Virtual currency exchange Coincheck said Tuesday it had refunded more than $440 million to customers following the recent hack of its systems, which was one of the largest thefts of its kind.
The company said it used its own funds to reimburse about ¥46.6 billion ($440 million) to all 260,000 customers who lost their holdings of NEM, a leading cryptocurrency.
“Procedures have been completed with the accounts of all 260,000 customers,” company spokesman Yosuke Imai said.
Thieves siphoned away 523 million units of the cryptocurrency from Coincheck — then valued at $547 million — during the Jan. 26 hack, which exceeded the $480 million in bitcoin stolen in 2014 from another Japanese exchange, MtGox.
The 2014 hack prompted Japan to issue new regulations, requiring exchanges to obtain a government license, but Coincheck was allowed to continue operating while the Financial Services Agency was reviewing its application.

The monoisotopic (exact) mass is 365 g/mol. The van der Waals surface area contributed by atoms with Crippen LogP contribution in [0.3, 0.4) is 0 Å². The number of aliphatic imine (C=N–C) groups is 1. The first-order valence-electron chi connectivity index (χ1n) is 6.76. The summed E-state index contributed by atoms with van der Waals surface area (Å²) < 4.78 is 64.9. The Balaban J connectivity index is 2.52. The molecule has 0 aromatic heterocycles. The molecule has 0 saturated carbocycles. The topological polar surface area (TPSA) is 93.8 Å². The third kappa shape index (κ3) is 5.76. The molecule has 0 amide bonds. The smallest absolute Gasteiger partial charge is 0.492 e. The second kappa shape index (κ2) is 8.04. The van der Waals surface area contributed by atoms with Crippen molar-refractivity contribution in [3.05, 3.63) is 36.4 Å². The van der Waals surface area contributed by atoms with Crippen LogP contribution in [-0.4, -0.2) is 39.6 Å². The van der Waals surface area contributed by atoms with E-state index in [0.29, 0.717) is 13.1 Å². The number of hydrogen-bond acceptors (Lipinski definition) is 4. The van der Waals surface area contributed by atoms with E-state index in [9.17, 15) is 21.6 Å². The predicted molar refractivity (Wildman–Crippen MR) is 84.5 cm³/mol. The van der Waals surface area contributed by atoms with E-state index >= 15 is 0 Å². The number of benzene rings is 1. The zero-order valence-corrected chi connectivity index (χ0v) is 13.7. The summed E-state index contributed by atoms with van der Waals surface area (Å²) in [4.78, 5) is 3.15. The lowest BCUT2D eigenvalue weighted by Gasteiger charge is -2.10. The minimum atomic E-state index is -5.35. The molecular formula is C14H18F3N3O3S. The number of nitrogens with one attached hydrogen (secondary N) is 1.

The Financial Services Agency raided Coincheck’s office last month and has issued the company two business improvement orders.
Yusuke Otsuka, Coincheck’s chief operating officer, said last week that the company’s system was breached after several staff members opened emails containing malware.
The firm had failed to upgrade its systems to keep up with the rapid expansion of the cryptocurrency market, he said.
In February, seven plaintiffs — two companies and five individuals — filed a lawsuit against Coincheck seeking the reimbursement of ¥19.53 million in lost virtual currency and further compensation for interest lost due to the hack.
As many as 10,000 businesses in Japan are thought to accept bitcoin, and bitFlyer — the country’s main bitcoin exchange — saw its user base grow beyond 1 million in November.